Best horror movies: fantastic films to stream or buy in 2017 in the US


Greetings! You’ve found yourself in Techradar’s guide to all the best horror flicks you can stream on Netflix, Amazon, and Hulu in the US.

For one reason or another, we humans enjoy scaring ourselves silly with horror movies. There’s really no genre that evokes the raw emotion that a well-made horror movie can, and the right horror movie is likely to stick in your psyche for weeks on end. 

After channeling our nightmares from years of horror film viewing, we’ve compiled a list of the best scary movies you can stream from the comfort and supposed safety of your own home. If you think we missed something obvious, feel free to let us know (nicely) in the comments. 

Now, sit back and relax while you still can; we’re diving into the best horror movies available to stream.

Rosemary’s Baby

Roman Polanski’s horror classic

Date: June 1968 | Director: Roman Polanski | Stars: Mia Farrow, John Cassavetes, Ruth Gordon | MPAA rating: R | Runtime: 137 min

Classic film from a legendary director

Isn’t afraid to go dark

Long for a horror film

Outside of Alfred Hitchcock’s Psycho, Rosemary’s Baby is likely the most iconic horror movie of its era. Roman Polanski’s unforgivably dark story of an expectant mother and the evil that befalls her is a classic by any measure, even gaining a spot of preservation in the National Film Registry at the Library of Congress. If you’ve never seen Polanski’s horrific film, it delves into deep and dark territory that is sure to unsettle you some 50 years since its release. 


Date: June 1979 | Director: Ridley Scott | Stars: Sigourney Weaver, Tom Skerritt, John Hurt | MPAA rating: R | Runtime: 117 min

One of the all time greats

Practical effects don’t look outdated

Superb casting

The franchise hasn’t been as scary since this one

Directed by the great Ridley Scott, Alien remains a hallmark in the horror genre. The tale of the unlucky crew of a spaceship known as the Nostromo, led by Sigourney Weaver’s iconic Ripley, and their run-in with a vicious alien stowaway is still an edge-of-your-seat thrill ride from start to finish. While films that followed took a different route and flip-flopped on their genres, the original from 1979 still stands as a perfectly executed horror film with plenty of twists and turns along the way.

The Babadook

Date: November 2014 | Director: Jennifer Kent | Stars: Essie Davis, Noah Wiseman, Daniel Henshall | MPAA rating: N/A | Runtime: 93 min

Unique story and horror

Psychologically unnerving

Doesn’t have a wide audience appeal

The Babadook replaces the cheap jump scares and loud violins of horror past with a subtle and chilling story of a troubled mother and son relationship. Based around a creepy bedside book, the plot weaves together a traditional based horror story with a down-to-Earth look at depression and psychological issues with great expertise. The final product is a film unlike any other on this list and should be essential viewing for anyone who cares about the horror genre.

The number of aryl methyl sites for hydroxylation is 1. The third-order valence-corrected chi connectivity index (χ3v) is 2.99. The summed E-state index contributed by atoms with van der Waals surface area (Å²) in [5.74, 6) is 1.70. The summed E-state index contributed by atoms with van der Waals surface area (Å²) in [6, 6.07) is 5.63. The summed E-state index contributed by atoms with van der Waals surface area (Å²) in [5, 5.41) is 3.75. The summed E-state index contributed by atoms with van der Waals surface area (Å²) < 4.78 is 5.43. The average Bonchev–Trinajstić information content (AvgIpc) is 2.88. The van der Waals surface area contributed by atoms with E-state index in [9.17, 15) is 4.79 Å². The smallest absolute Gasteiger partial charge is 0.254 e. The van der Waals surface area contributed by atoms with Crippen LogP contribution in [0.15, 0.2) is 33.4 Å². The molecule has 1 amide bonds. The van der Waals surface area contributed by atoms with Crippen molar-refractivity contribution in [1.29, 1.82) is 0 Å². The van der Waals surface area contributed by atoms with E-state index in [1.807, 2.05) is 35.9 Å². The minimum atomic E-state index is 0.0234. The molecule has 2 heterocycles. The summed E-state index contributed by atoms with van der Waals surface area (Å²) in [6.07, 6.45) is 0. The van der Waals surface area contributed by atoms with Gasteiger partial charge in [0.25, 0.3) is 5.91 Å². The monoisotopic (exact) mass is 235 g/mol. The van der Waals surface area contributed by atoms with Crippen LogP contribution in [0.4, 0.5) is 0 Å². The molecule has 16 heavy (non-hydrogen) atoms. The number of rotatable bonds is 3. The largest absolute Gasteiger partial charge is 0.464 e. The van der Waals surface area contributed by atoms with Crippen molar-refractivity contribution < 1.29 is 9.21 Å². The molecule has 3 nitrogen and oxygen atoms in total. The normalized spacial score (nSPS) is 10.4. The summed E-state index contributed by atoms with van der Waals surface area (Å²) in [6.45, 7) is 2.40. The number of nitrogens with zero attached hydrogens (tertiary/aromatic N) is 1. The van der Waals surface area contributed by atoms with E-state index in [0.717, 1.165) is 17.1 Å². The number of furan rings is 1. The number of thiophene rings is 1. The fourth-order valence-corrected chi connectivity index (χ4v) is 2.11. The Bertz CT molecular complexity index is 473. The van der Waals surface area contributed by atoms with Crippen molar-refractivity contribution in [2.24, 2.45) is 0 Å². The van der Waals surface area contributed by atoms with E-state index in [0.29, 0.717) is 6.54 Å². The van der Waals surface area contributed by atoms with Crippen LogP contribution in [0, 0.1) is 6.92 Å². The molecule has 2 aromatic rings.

Sharp knife, sharper satire

Date: December 1996 | Director: Wes Craven | Stars: Neve Campbell, Courteney Cox, David Arquette | MPAA rating: R | Runtime: 111 min

Perfectly plays on expected horror tropes

Wes Craven in the director’s chair

The mystery is lost on the replay

Much like the more recent film Cabin in the Woods, Scream is a razor sharp satire of the norms we have come to expect in the horror and slasher genres. Beyond the commentary however is an intriguing “whodunit” mystery that quickly turns into genuine horror. The late legendary director Wes Craven helms this instant classic and helps make it the intelligent and downright horrifying Halloween night benchmark that it is. 


“You’re gonna need a bigger boat”

Date: June 1975 | Director: Steven Spielberg | Stars: Roy Scheider, Robert Shaw, Richard Dreyfuss | MPAA rating: PG | Runtime: 124 min

Undeniable classic

Suspense done perfectly

Once revealed, the fake shark doesn’t hold up

Studio felt compelled to make godawful sequels

Steven Spielberg’s breakout hit famously created a nationwide paranoia of swimming in the ocean in the summer of 1975 and still sticks in our mind every time we go for a dip. While limitations of the time kept the shark itself from being a realistic horror to behold, Spielberg wisely kept the beast hidden for most of the runtime, ramping up the suspense to an almost unbearable level. While we wouldn’t classify this film as a horror movie first and foremost, it’s undeniable that Jaws has horrified viewers for over 40 years. 

The Blair Witch Project

Scared to close my eyes, scared to open them

Date: July 1999 | Director: Daniel Myrick, Eduardo Sanchez | Stars: Heather Donahue, Michael C. Williams, Joshua Leonard | MPAA rating: R | Runtime: 81 min

Found footage done right

Restricted budget made it better

Nauseating at times

Inspired one of the worst sequels ever made

The mother of modern found footage horror films is still the one that did it best. The Blair Witch Project is a cheaply made flick that details three film students who’re looking to investigate an urban legend known as the Blair Witch. They vanished into the woods and never came back. A year later, the footage is found (hence the name “found footage”) and the horror that waylaid them is shown for all to see. 

The Blair Witch Project works so well because of its gimmicky shooting style. The found footage element give it a sense of realism that is often missing from horror flicks. This is a legendary cult horror film and should be viewed by anyone who cares about the genre. 

The Witch

Date: February 2016 | Director: Robert Eggers | Stars: Anya Taylor-Joy, Ralph Ineson, Kate Dickie | MPAA rating: R | Runtime: 92 min

Keeps you guessing

No cheap tricks

Slow at times

Not for everyone

The Witch is…not like any other horror film you’ll see. Robert Eggers’ tale of a family in 1630 New England is a subtle yet deeply traumatizing spiritual thriller that takes all sorts of unexpected turns.